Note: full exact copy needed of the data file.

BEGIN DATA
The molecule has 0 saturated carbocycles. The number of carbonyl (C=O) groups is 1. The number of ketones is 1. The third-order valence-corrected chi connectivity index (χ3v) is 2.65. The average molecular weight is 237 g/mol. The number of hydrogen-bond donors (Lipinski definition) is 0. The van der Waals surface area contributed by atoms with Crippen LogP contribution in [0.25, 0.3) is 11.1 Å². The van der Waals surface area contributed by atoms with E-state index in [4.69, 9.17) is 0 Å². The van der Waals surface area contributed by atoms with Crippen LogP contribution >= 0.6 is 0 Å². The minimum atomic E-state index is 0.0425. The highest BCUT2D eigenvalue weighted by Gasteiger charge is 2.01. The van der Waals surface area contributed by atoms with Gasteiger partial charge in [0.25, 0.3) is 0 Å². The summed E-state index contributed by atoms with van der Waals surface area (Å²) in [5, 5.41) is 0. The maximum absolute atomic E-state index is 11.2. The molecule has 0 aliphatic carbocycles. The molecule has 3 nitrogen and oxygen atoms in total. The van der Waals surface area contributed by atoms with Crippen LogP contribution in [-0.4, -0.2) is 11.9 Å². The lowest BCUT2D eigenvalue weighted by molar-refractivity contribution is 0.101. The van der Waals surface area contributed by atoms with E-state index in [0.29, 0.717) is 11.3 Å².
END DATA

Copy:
The molecule has 0 saturated carbocycles. The number of carbonyl (C=O) groups is 1. The number of ketones is 1. The third-order valence-corrected chi connectivity index (χ3v) is 2.65. The average molecular weight is 237 g/mol. The number of hydrogen-bond donors (Lipinski definition) is 0. The van der Waals surface area contributed by atoms with Crippen LogP contribution in [0.25, 0.3) is 11.1 Å². The van der Waals surface area contributed by atoms with E-state index in [4.69, 9.17) is 0 Å². The van der Waals surface area contributed by atoms with Crippen LogP contribution >= 0.6 is 0 Å². The minimum atomic E-state index is 0.0425. The highest BCUT2D eigenvalue weighted by Gasteiger charge is 2.01. The van der Waals surface area contributed by atoms with Gasteiger partial charge in [0.25, 0.3) is 0 Å². The summed E-state index contributed by atoms with van der Waals surface area (Å²) in [5, 5.41) is 0. The maximum absolute atomic E-state index is 11.2. The molecule has 0 aliphatic carbocycles. The molecule has 3 nitrogen and oxygen atoms in total. The van der Waals surface area contributed by atoms with Crippen LogP contribution in [-0.4, -0.2) is 11.9 Å². The lowest BCUT2D eigenvalue weighted by molar-refractivity contribution is 0.101. The van der Waals surface area contributed by atoms with E-state index in [0.29, 0.717) is 11.3 Å².